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Lesson Plans


Re: culture loss

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Maggie White (mwhite)
Wed, 26 Nov 1997 23:36:17 -0800

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Daisy wrote:
>
> Rachel,
>
> Thank you for replying to my e-mail. In my lesson plan, I want
> the children to look back into their heritage to show their culture
> loss. I want the highschoolers to go back and research their European,
> African, etc. roots and then make an artwork about their own culture
> loss. For an example: I am Irish, German, Dutch, and Native American,
> however, St. Patrick's Day is not a religious holiday to me, I
> absolutely hate German food, only recently did I discover I had Dutch in
> my blood, and I am not aware of many Native traditions. In learning
> more about myself and the cultures/traditions of my ancestors I can
> identify with my families culture loss. Please reply back and tell me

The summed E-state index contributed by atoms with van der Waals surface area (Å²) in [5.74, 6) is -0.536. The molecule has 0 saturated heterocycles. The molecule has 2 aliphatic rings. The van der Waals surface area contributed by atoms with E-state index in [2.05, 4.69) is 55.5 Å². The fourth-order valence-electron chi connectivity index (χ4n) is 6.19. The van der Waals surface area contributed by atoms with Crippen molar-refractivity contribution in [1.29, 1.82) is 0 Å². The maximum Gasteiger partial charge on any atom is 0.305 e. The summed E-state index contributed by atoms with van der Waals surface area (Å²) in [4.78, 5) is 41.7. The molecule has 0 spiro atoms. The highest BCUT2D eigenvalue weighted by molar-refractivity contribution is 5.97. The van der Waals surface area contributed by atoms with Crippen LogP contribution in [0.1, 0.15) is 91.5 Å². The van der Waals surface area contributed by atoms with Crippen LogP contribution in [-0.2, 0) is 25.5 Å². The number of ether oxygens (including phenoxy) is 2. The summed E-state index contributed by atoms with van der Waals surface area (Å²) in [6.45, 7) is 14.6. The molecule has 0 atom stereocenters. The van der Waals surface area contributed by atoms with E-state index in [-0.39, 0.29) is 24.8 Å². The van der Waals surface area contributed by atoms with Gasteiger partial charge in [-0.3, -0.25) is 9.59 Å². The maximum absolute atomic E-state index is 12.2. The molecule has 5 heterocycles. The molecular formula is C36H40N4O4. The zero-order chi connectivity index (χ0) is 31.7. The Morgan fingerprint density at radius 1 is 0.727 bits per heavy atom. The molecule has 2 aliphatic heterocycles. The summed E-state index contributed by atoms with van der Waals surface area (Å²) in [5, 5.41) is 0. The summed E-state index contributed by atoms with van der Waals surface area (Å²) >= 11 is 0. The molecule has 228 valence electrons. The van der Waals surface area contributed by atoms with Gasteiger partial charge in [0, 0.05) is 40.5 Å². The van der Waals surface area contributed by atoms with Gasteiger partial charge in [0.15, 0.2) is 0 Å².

> what alse I can do with the lesson plan. If you have any other
> suggestions, please do not hesitate to send them.
>
> Thank you,
> Daisy

Daisy,

I didn't see the message you are responding to, so perhaps I'm misinterpreting what
you're doing here. I find it sad and somewhat appalling that a native-born American
would feel she has "lost" her culture simply because she doesn't
eat/dance/speak/worship/whatever the way her ancestors did in their various homelands.
Your "culture" is more than occasionally eating certain foods, celebrating certain
holidays, or wearing a costume on special occasions. It is all the infinitesimal things
we do on a daily basis that make up our particular national character.

Though I teach on a reservation, I've never felt it to be part of my job to teach my
students their culture; that is the job of their parents or other elders. That many of
the parents have failed to do so says something about what they value, whether it's a
desire to become more mainstream, or just from sheer apathy. It is not the school's job
to take up the slack simply because _we_ think they should live up to our notions of
what their culture is.

You and your students already have a culture--it is American culture, and yes, _part_ of
that culture is the fact that our ancestors came from other places (including the
Indians'; theirs just got here sooner). But then, any country is essentially a melting
pot; what country has been completely stable and homogenous since the dawn of human
civilization?

Maggie**remove x in address to reply


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